The exhaust pipe 18 is connected to a particulate trap 22 that filters and traps particulates in the exhaust in any known manner. An air supply, such as an air pump 20 with a bypass valve 20a, is incorporated into the regeneration system 12 and is connected to the exhaust pipe 18 so that an outlet 21 of the air pump 20 is disposed between the walls 19a, 19b of the exhaust pipe 18. The air pump 20 supplies additional oxygen to the particulate trap 22 so that the particulate matter within the trap 22 will burn. Also, the air pump 20 is used to overcome back pressure within the engine system 10 to force oxygen into the trap 22. Note that other devices, such as compressed air from the engine boosting device, an oversized air brake compressor, or a storage container of compressed air may be used in place of the air pump 20 without departing from the scope of the invention. If desired, the regeneration system 12 may also include a one-way check valve 23 to prevent exhaust from flowing backwards in the pipe 18 back toward the engine 12. This valve can be placed anywhere in the air system. Possible locations include at the inlet or outlet of the compressor, in the double walled pipe or the entrance to the particulate trap.

In one embodiment, the air pump 20 is a mechanically-driven air pump, such as a Roots blower. Although an electrically-driven air pump may be used without departing from the scope of the invention, using a mechanically-driven air pump 20 provides efficient operation of the system 10 because gear and belt driven air pumps typically have a mechanical energy transfer efficiency above 90%. If the air pump 20 is mechanically-driven, the air pump 20 is attached to the engine 14 and equipped with a electromechanical clutch (not shown) to stop and start pump operation. If the air pump is electrically-driven, it can be mounted anywhere. In both cases, the air pump 20 is controlled via an algorithm in an after-treatment controller (not shown) so that it operates only during a trap regeneration process.

To supply the fuel and increased temperatures required for burning the particulates, one or more injectors 24 and a burner 26 are coupled to the particulate trap 22. In one embodiment, regeneration is conducted only when the trap 22 is filled with enough particulate to start choking off exhaust flow. This condition may be detected in any desired way, such as by measuring a pressure drop across the filter, a predetermined time period, or sensors that detect the thickness or amount of particulate.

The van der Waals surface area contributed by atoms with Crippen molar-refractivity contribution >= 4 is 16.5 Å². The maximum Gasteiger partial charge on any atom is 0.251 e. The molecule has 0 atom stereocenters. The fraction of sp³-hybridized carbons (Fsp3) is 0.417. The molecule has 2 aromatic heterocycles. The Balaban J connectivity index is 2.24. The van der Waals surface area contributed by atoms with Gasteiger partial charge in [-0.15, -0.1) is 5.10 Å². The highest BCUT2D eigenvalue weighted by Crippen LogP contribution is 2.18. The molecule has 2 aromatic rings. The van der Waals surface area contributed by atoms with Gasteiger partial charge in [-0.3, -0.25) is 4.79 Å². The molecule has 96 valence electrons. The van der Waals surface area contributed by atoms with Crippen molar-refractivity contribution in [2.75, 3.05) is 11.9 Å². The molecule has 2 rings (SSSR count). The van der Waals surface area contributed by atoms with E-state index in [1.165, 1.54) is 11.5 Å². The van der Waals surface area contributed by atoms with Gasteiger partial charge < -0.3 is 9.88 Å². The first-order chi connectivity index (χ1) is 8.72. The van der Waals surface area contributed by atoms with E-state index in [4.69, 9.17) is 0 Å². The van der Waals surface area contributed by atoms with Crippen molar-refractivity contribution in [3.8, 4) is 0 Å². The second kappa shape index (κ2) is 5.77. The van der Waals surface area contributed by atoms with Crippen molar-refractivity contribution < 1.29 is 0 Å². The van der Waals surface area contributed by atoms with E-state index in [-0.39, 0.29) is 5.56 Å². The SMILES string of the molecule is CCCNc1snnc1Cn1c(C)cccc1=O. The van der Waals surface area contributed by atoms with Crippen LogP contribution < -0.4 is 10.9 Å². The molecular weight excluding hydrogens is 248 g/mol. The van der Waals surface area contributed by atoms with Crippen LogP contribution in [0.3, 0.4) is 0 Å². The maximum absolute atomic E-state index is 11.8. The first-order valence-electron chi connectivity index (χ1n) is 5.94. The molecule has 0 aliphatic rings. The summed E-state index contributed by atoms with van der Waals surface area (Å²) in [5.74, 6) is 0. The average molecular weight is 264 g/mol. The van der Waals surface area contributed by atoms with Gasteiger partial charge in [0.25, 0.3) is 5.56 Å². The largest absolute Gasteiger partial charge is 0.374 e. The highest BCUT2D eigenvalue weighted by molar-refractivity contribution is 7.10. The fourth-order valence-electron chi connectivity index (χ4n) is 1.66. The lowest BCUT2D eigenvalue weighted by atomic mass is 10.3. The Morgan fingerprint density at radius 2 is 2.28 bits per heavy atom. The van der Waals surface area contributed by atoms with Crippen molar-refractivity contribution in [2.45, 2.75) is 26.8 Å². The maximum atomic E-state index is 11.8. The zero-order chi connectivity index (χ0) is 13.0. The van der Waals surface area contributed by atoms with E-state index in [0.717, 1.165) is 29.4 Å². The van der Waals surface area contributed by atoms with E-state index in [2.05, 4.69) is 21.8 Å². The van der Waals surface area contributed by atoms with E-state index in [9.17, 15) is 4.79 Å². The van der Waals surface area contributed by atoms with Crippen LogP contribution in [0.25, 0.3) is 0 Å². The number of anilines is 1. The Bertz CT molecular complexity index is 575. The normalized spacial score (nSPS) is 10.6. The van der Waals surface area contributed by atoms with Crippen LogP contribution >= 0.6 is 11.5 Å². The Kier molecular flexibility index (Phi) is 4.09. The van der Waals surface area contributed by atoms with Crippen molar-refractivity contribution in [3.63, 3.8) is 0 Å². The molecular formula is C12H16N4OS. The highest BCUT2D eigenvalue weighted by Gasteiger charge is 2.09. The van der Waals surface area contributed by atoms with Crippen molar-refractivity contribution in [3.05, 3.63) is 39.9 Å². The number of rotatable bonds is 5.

During the regeneration process, the air pump 20 starts blowing air between the walls 19a, 19b of the exhaust pipe 18. As noted above, the double-walled structure of the exhaust pipe 18 prevent heat from dissipating into the atmosphere. As the pumped air travels in the channel 19c between the walls 19a, 19b of the exhaust pipe 18, it is heated by the hot exhaust inside the inner channel of the pipe 18 (FIG. 2). As a result, the air is approaching the exhaust temperature by the time it reaches the trap 22. The air captures the heat in the exhaust and therefore reduces the amount of energy needed from the burner 26 to heat the particulates in the trap 22.

The heated air mixes with fuel or a catalyst supplied by the injectors 24 in the trap 22 and is further heated by the burner 26. The air-fuel mixture and high temperatures cause the particulates in the trap 22 to burn away, regenerating the trap 22 so that it can accumulate more particulate matter.

The inventive system is therefore more efficient than currently known systems because it does not require any extra pipes to supply oxygen to the particulate trap; instead, it incorporates a double-walled exhaust pipe that carries exhaust within the pipe and air between the walls, allowing the air to absorb heat energy from the exhaust rather than wasting it as dissipated heat. This reduces the demands on the burner because the air temperature entering the trap is already near exhaust temperature and requires less heating for regeneration to occur. These simplifications make the inventive system economical to manufacture and operate.

The foregoing description is exemplary rather than defined by the limitations within. Many modifications and variations of the present invention are possible in light of the above teachings. The preferred embodiments of this invention have been disclosed, however, one of ordinary skill in the art would recognize that certain modifications would come within the scope of this invention. It is, therefore, to be understood that within the scope of the appended claims, the invention may be practiced otherwise than as specifically described. For that reason the following claims should be studied to determine the true scope and content of this invention.